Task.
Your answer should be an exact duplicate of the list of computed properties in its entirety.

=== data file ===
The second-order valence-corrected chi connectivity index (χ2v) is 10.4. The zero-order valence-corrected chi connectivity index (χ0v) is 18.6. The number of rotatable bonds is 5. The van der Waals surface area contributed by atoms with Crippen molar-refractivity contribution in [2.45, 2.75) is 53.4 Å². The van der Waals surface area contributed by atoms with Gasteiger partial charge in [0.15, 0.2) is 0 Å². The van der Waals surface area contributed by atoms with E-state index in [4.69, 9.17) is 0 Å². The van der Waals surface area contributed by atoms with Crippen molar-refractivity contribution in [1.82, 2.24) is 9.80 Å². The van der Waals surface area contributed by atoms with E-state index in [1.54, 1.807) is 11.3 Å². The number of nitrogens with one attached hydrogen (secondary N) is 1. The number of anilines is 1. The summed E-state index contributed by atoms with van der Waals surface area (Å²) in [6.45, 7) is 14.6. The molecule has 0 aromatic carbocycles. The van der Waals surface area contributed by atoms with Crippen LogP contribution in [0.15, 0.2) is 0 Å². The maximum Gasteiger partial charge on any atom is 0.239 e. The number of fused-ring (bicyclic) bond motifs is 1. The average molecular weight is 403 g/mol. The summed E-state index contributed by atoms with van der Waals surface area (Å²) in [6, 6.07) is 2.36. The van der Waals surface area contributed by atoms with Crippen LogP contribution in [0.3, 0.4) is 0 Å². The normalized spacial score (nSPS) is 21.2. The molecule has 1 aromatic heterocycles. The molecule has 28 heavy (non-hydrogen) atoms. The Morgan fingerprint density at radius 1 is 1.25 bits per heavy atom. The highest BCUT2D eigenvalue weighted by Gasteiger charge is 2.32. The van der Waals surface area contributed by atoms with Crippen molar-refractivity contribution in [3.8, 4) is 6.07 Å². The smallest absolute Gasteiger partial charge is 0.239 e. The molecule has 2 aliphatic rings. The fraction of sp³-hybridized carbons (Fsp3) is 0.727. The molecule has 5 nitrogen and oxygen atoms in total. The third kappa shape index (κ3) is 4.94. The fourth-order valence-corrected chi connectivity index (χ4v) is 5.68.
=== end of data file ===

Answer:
The second-order valence-corrected chi connectivity index (χ2v) is 10.4. The zero-order valence-corrected chi connectivity index (χ0v) is 18.6. The number of rotatable bonds is 5. The van der Waals surface area contributed by atoms with Crippen molar-refractivity contribution in [2.45, 2.75) is 53.4 Å². The van der Waals surface area contributed by atoms with Gasteiger partial charge in [0.15, 0.2) is 0 Å². The van der Waals surface area contributed by atoms with E-state index in [4.69, 9.17) is 0 Å². The van der Waals surface area contributed by atoms with Crippen molar-refractivity contribution in [1.82, 2.24) is 9.80 Å². The van der Waals surface area contributed by atoms with E-state index in [1.54, 1.807) is 11.3 Å². The number of nitrogens with one attached hydrogen (secondary N) is 1. The number of anilines is 1. The summed E-state index contributed by atoms with van der Waals surface area (Å²) in [6.45, 7) is 14.6. The molecule has 0 aromatic carbocycles. The van der Waals surface area contributed by atoms with Crippen LogP contribution in [0.15, 0.2) is 0 Å². The maximum Gasteiger partial charge on any atom is 0.239 e. The number of fused-ring (bicyclic) bond motifs is 1. The average molecular weight is 403 g/mol. The summed E-state index contributed by atoms with van der Waals surface area (Å²) in [6, 6.07) is 2.36. The van der Waals surface area contributed by atoms with Crippen LogP contribution in [0.3, 0.4) is 0 Å². The normalized spacial score (nSPS) is 21.2. The molecule has 1 aromatic heterocycles. The molecule has 28 heavy (non-hydrogen) atoms. The Morgan fingerprint density at radius 1 is 1.25 bits per heavy atom. The highest BCUT2D eigenvalue weighted by Gasteiger charge is 2.32. The van der Waals surface area contributed by atoms with Crippen molar-refractivity contribution in [3.8, 4) is 6.07 Å². The smallest absolute Gasteiger partial charge is 0.239 e. The molecule has 2 aliphatic rings. The fraction of sp³-hybridized carbons (Fsp3) is 0.727. The molecule has 5 nitrogen and oxygen atoms in total. The third kappa shape index (κ3) is 4.94. The fourth-order valence-corrected chi connectivity index (χ4v) is 5.68.